Image courtesy of Joop Coolen, From his Biodiversity and multifunctional use of old production platforms and new offshore wind farms project, for more information please visit:
Image courtesy of Joop Coolen, image of a North Sea platform, from his research project on the Biodiversity and multifunctional use of old production platforms and new offshore wind farms, for more information please visit:

For the North Sea strict compliance, leading to the total removal of the platform, may not be the best answer and for many stakeholders, the debate over decommissioning has come at just the wrong time. The combination of aging assets, high exploration costs, and a significant drop in oil prices is just the troubling dilemma Europeans had hoped to avoid. Currently, there are 1357 offshore installations that are operational in the OSPAR maritime area, most of which are sub-sea steel installations (726) and fixed steel installations (545). These ‘fixed steel’ installations are the only candidates that may be eligible for ‘reefing’ as part of a yet to be created “Rigs to Reefs” program. When considering the vast number of these ‘fixed steel installations’ that reamain, reefing is an option that should be seriously considered. However despite this, there is a positive side. This dilemma could pave the way for creating a standard of excellence in the North Sea for decommissioning practices and though the North Sea may be one of the first harsh, cold water marine environments requiring extensive decommissioning, from a global perspective, it certainly won’t be the last.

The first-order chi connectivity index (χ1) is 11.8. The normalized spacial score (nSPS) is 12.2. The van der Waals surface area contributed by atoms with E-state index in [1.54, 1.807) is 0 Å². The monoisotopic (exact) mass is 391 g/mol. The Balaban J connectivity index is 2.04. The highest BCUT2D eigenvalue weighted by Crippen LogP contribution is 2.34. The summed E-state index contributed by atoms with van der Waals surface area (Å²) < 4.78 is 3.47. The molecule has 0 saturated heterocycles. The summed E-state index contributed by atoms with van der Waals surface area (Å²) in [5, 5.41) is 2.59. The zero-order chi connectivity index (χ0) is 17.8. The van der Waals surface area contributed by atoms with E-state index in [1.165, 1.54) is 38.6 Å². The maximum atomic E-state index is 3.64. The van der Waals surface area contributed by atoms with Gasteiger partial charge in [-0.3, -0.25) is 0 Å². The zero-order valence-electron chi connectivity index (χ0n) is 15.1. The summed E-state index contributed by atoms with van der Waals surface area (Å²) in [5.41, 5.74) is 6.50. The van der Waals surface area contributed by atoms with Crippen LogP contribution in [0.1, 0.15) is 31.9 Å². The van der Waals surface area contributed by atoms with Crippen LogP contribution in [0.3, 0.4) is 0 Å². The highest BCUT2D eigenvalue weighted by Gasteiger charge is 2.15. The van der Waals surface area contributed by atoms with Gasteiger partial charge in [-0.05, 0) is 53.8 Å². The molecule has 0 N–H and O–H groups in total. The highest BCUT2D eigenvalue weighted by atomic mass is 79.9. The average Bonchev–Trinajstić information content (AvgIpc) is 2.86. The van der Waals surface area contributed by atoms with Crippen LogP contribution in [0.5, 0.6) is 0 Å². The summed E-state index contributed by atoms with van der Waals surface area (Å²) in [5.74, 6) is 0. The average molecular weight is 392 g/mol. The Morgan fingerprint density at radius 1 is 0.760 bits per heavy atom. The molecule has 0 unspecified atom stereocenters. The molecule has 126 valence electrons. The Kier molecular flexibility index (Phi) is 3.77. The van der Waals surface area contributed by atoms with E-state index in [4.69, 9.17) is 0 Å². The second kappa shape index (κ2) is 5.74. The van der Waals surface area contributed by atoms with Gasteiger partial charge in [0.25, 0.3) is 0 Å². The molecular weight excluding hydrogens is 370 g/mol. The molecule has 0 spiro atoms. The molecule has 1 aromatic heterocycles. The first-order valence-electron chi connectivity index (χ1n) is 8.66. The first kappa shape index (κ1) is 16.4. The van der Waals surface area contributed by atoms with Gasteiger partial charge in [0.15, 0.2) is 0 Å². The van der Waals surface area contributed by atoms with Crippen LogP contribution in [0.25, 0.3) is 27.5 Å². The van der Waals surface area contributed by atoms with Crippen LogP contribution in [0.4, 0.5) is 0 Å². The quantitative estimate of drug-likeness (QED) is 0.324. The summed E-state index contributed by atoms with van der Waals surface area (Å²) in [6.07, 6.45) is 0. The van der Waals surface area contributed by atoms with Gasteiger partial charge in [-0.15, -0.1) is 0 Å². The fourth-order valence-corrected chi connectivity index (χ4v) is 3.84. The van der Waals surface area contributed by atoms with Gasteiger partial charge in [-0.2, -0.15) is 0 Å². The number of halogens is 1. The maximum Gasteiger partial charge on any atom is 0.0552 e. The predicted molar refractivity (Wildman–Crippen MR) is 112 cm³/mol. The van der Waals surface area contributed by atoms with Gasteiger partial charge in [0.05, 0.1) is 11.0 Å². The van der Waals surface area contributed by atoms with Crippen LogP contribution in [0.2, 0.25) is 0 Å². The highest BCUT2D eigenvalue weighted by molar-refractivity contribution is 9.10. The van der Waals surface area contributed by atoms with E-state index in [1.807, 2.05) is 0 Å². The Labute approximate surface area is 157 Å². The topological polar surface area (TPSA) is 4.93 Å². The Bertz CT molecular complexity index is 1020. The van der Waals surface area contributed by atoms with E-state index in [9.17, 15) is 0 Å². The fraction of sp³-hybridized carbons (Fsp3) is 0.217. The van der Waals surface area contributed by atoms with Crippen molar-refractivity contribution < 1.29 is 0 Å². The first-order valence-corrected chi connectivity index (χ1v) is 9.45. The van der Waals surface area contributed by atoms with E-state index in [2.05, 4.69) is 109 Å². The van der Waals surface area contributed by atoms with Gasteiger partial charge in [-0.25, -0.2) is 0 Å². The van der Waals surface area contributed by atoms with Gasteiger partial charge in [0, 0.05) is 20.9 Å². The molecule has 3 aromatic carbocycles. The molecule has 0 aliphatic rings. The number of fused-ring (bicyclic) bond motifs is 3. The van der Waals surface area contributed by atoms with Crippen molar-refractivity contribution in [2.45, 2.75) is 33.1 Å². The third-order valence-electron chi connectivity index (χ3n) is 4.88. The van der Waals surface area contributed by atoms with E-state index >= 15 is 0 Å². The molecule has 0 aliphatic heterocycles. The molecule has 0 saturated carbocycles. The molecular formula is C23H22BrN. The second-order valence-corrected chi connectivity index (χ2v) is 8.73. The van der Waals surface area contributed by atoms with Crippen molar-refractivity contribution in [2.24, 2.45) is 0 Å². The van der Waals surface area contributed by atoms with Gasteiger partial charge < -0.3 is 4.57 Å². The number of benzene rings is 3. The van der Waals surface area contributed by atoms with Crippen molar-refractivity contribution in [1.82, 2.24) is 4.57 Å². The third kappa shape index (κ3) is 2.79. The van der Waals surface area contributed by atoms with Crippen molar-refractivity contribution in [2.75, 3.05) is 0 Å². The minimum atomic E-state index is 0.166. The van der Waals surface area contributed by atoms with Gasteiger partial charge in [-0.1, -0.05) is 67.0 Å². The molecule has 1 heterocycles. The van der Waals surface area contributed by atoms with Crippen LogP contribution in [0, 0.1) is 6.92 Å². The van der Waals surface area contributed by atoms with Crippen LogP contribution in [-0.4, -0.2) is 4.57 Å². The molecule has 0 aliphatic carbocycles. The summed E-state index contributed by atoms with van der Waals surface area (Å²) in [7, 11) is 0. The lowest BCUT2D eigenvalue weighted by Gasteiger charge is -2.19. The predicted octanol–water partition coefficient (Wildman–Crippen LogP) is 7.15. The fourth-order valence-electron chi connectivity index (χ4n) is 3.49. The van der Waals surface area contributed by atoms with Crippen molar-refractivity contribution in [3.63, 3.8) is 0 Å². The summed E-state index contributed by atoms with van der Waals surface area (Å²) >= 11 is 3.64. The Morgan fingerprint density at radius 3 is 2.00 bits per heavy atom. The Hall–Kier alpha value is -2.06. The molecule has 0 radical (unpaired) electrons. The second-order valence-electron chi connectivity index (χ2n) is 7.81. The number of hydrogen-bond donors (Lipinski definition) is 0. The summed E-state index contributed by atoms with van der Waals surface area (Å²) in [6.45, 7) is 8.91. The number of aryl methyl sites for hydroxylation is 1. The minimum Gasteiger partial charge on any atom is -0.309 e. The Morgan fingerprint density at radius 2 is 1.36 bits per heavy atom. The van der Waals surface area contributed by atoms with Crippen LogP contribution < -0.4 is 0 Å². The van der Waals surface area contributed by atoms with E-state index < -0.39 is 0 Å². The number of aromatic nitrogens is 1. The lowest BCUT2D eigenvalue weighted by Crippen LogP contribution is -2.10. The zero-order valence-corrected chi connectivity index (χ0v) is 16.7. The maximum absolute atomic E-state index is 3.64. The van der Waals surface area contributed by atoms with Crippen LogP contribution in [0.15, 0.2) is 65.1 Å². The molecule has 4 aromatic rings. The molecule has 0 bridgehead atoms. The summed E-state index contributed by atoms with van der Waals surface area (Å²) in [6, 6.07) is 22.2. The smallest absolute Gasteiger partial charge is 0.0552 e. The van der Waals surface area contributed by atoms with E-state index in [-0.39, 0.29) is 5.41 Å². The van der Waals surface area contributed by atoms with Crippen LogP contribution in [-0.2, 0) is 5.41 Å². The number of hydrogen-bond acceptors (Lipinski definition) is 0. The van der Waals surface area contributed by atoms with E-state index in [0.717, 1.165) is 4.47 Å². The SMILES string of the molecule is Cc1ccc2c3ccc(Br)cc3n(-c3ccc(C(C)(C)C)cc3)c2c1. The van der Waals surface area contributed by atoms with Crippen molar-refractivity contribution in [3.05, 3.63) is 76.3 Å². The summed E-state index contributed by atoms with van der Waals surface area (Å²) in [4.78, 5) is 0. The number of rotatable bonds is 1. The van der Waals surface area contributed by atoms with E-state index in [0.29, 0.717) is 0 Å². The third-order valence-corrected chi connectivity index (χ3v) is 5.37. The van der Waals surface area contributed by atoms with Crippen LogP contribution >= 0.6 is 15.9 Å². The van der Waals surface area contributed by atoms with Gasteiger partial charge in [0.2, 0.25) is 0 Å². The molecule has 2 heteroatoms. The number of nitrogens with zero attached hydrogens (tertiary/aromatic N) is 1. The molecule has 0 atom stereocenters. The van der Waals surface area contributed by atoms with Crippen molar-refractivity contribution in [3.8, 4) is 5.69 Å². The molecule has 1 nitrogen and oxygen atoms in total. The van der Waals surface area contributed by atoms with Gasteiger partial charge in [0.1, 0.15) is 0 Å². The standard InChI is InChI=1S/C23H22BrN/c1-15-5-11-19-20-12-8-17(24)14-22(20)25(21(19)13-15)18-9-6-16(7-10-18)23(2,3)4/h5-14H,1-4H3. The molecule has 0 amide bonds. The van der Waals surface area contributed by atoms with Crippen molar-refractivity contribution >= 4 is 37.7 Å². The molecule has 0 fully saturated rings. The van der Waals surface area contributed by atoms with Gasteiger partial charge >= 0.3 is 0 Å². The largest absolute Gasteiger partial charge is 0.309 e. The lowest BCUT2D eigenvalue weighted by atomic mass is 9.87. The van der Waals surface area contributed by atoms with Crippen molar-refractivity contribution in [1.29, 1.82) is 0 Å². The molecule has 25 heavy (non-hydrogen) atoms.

Image Courtesy of OSPAR Commission, Assessment of impacts of offshore oil and gas activities in the North-East Atlantic", 2009. Offshore Industry Series
Image Courtesy of OSPAR Commission, Assessment of impacts of offshore oil and gas activities in the North-East Atlantic”, 2009. Offshore Industry Series

In total, the estimated cost of decommissioning in the North Sea has been determined to be in the order of one-hundred billion dollars, a number not for the feint of heart. Developing and implementing a “Rig to Reef” program could potentially save 10% of these looming costs. Europeans stand at a critical crossroad. Decommissioning will represent huge incremental costs over the lifespan of the production field, and more than half of those costs will be incurred by governments through tax relief schemes, whereby taxpayers become the main shareholders in a business most are hardly aware of. Rigs to Reefs may just be the answer to the mounting costs and risks facing the decommissioning of structures in the North Sea and will likely be the important first step towards a series of Rigs to Reefs programs around the world.


Banks, Ken. “Offshore decommissioning ‘a new beginning for North Sea industry’, BBC Scotland North East reporter)

Bousso, R., Schaps, K. “Oil Firms May Retain Clear-Up Costs for Hard-to-Sell N. Sea Assets”. Reuters. July 21st, 2015.

Callahan, E. “Harvesting the Unlikely Fruits of Oil and Gas”, National Geographic Ocean Views, Jan. 14th, 2015. (

Coolen, Joop. “Biodiversity and multifunctional use of old production platforms and new offshore wind farms”.

Dooley, Kenny. “Decommissioning time”. July 2nd, 2015. Oil Online. (

Jørgensen, Dolly. “OSPAR’s exclusion of rigs-to-reefs in the North Sea”. Ocean and Coastal Management 58 (2012):57-61.

OSPAR Commission. “2015 Update of the inventory of Oil and Gas Offshore Installations in the OPSAR Maritime Area. (

Changing Planet


Meet the Author
Emily is an oceanographer, explorer and marine environmental scientist. In 2011 she worked in the Gulf of Mexico on the Deepwater Horizon oil spill. Her work in the Gulf analyzing the oil spill, and the development of the oil and gas industry sparked her research interest in the Rigs-to-Reefs program. Emily has a masters in marine biodiversity and conservation from Scripps Institution of Oceanography, and is currently a marine scientist for an environmental consulting group and managing partner and explorer at Rig2Reef Exploration